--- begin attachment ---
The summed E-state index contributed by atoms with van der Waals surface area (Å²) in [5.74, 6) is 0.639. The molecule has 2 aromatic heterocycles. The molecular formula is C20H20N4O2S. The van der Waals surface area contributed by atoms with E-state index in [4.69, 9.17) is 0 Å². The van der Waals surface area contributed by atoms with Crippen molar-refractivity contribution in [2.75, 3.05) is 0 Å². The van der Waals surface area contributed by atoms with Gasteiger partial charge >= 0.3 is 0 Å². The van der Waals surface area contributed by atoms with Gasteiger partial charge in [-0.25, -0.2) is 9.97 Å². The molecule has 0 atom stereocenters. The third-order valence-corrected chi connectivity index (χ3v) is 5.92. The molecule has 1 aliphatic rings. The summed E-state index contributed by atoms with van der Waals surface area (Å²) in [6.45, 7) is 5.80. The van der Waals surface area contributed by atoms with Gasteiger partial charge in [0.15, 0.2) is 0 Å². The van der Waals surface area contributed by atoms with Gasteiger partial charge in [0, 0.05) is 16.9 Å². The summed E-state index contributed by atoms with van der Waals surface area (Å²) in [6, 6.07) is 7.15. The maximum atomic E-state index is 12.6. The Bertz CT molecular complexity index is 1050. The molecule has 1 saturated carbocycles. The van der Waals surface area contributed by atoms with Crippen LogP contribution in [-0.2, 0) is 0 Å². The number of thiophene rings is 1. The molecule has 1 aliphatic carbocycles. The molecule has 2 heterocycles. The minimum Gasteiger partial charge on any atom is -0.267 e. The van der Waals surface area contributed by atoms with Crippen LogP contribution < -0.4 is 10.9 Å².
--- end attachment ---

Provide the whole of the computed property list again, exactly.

The summed E-state index contributed by atoms with van der Waals surface area (Å²) in [5.74, 6) is 0.639. The molecule has 2 aromatic heterocycles. The molecular formula is C20H20N4O2S. The van der Waals surface area contributed by atoms with E-state index in [4.69, 9.17) is 0 Å². The van der Waals surface area contributed by atoms with Crippen molar-refractivity contribution in [2.75, 3.05) is 0 Å². The van der Waals surface area contributed by atoms with Gasteiger partial charge >= 0.3 is 0 Å². The van der Waals surface area contributed by atoms with Gasteiger partial charge in [-0.25, -0.2) is 9.97 Å². The molecule has 0 atom stereocenters. The third-order valence-corrected chi connectivity index (χ3v) is 5.92. The molecule has 1 aliphatic rings. The summed E-state index contributed by atoms with van der Waals surface area (Å²) in [6.45, 7) is 5.80. The van der Waals surface area contributed by atoms with Gasteiger partial charge in [0.15, 0.2) is 0 Å². The van der Waals surface area contributed by atoms with Gasteiger partial charge in [0, 0.05) is 16.9 Å². The summed E-state index contributed by atoms with van der Waals surface area (Å²) in [6, 6.07) is 7.15. The maximum atomic E-state index is 12.6. The Bertz CT molecular complexity index is 1050. The molecule has 1 saturated carbocycles. The van der Waals surface area contributed by atoms with Crippen LogP contribution in [-0.2, 0) is 0 Å². The number of thiophene rings is 1. The molecule has 1 aliphatic carbocycles. The molecule has 2 heterocycles. The minimum Gasteiger partial charge on any atom is -0.267 e. The van der Waals surface area contributed by atoms with Crippen LogP contribution < -0.4 is 10.9 Å².